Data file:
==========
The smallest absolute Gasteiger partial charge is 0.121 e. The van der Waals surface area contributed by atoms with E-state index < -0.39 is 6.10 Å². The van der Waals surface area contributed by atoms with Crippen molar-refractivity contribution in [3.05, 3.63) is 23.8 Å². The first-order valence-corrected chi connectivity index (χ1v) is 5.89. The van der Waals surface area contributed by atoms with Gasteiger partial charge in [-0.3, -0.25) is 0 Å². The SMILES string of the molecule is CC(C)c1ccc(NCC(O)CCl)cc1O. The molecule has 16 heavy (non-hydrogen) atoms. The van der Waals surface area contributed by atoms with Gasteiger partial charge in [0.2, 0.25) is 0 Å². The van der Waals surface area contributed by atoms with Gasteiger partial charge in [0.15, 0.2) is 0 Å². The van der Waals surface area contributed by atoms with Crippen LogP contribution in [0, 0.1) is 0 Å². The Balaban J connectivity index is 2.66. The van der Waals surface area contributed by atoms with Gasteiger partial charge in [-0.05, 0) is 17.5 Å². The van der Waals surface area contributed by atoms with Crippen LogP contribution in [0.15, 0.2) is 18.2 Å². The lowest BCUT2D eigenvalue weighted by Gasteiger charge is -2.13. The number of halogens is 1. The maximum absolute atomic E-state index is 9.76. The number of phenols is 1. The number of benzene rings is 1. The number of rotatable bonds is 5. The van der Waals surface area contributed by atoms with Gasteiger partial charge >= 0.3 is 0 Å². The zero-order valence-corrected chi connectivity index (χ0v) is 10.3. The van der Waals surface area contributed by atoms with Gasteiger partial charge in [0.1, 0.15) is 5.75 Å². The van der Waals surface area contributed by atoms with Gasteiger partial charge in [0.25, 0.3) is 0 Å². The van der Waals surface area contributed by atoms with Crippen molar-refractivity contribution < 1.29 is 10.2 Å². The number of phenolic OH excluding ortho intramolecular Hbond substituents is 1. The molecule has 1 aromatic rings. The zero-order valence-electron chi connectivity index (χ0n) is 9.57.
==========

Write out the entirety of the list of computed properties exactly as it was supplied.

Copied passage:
The smallest absolute Gasteiger partial charge is 0.121 e. The van der Waals surface area contributed by atoms with E-state index < -0.39 is 6.10 Å². The van der Waals surface area contributed by atoms with Crippen molar-refractivity contribution in [3.05, 3.63) is 23.8 Å². The first-order valence-corrected chi connectivity index (χ1v) is 5.89. The van der Waals surface area contributed by atoms with Gasteiger partial charge in [-0.3, -0.25) is 0 Å². The SMILES string of the molecule is CC(C)c1ccc(NCC(O)CCl)cc1O. The molecule has 16 heavy (non-hydrogen) atoms. The van der Waals surface area contributed by atoms with Gasteiger partial charge in [0.2, 0.25) is 0 Å². The van der Waals surface area contributed by atoms with Gasteiger partial charge in [0.15, 0.2) is 0 Å². The van der Waals surface area contributed by atoms with Crippen LogP contribution in [0, 0.1) is 0 Å². The Balaban J connectivity index is 2.66. The van der Waals surface area contributed by atoms with Gasteiger partial charge in [-0.05, 0) is 17.5 Å². The van der Waals surface area contributed by atoms with Crippen LogP contribution in [0.15, 0.2) is 18.2 Å². The lowest BCUT2D eigenvalue weighted by Gasteiger charge is -2.13. The number of halogens is 1. The maximum absolute atomic E-state index is 9.76. The number of phenols is 1. The number of benzene rings is 1. The number of rotatable bonds is 5. The van der Waals surface area contributed by atoms with Gasteiger partial charge >= 0.3 is 0 Å². The zero-order valence-corrected chi connectivity index (χ0v) is 10.3. The van der Waals surface area contributed by atoms with Gasteiger partial charge in [0.1, 0.15) is 5.75 Å². The van der Waals surface area contributed by atoms with Gasteiger partial charge in [0.25, 0.3) is 0 Å². The van der Waals surface area contributed by atoms with Crippen molar-refractivity contribution < 1.29 is 10.2 Å². The number of phenolic OH excluding ortho intramolecular Hbond substituents is 1. The molecule has 1 aromatic rings. The zero-order valence-electron chi connectivity index (χ0n) is 9.57.